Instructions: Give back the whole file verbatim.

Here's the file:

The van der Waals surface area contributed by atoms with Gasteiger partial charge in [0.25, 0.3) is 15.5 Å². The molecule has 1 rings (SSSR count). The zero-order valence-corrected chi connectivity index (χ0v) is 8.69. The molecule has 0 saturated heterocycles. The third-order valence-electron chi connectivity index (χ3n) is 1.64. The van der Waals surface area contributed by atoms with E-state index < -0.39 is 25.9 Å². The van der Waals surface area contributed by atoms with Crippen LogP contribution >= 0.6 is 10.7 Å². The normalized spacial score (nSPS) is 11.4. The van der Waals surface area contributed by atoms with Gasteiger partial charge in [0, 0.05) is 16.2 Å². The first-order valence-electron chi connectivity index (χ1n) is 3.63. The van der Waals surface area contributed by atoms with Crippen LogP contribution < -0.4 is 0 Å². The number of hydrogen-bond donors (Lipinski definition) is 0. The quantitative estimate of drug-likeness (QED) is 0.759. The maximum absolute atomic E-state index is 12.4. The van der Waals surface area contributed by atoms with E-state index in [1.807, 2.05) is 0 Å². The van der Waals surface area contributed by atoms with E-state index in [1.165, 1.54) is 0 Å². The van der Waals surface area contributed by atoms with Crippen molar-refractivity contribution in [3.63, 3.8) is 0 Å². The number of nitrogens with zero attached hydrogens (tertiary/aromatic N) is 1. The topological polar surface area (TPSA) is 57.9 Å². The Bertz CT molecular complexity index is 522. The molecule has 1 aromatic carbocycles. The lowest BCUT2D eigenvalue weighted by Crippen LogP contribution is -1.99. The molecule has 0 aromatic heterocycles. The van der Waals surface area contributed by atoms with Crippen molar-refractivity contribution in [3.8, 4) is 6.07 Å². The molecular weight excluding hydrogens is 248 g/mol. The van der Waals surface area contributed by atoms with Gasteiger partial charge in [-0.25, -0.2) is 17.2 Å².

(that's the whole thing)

The van der Waals surface area contributed by atoms with Gasteiger partial charge in [0.25, 0.3) is 15.5 Å². The molecule has 1 rings (SSSR count). The zero-order valence-corrected chi connectivity index (χ0v) is 8.69. The molecule has 0 saturated heterocycles. The third-order valence-electron chi connectivity index (χ3n) is 1.64. The van der Waals surface area contributed by atoms with E-state index < -0.39 is 25.9 Å². The van der Waals surface area contributed by atoms with Crippen LogP contribution >= 0.6 is 10.7 Å². The normalized spacial score (nSPS) is 11.4. The van der Waals surface area contributed by atoms with Gasteiger partial charge in [0, 0.05) is 16.2 Å². The first-order valence-electron chi connectivity index (χ1n) is 3.63. The van der Waals surface area contributed by atoms with Crippen LogP contribution < -0.4 is 0 Å². The number of hydrogen-bond donors (Lipinski definition) is 0. The quantitative estimate of drug-likeness (QED) is 0.759. The maximum absolute atomic E-state index is 12.4. The van der Waals surface area contributed by atoms with E-state index in [1.807, 2.05) is 0 Å². The van der Waals surface area contributed by atoms with E-state index in [1.165, 1.54) is 0 Å². The van der Waals surface area contributed by atoms with Crippen molar-refractivity contribution in [3.63, 3.8) is 0 Å². The number of nitrogens with zero attached hydrogens (tertiary/aromatic N) is 1. The topological polar surface area (TPSA) is 57.9 Å². The Bertz CT molecular complexity index is 522. The molecule has 1 aromatic carbocycles. The lowest BCUT2D eigenvalue weighted by Crippen LogP contribution is -1.99. The molecule has 0 aromatic heterocycles. The van der Waals surface area contributed by atoms with Crippen molar-refractivity contribution in [3.8, 4) is 6.07 Å². The molecular weight excluding hydrogens is 248 g/mol. The van der Waals surface area contributed by atoms with Gasteiger partial charge in [-0.25, -0.2) is 17.2 Å².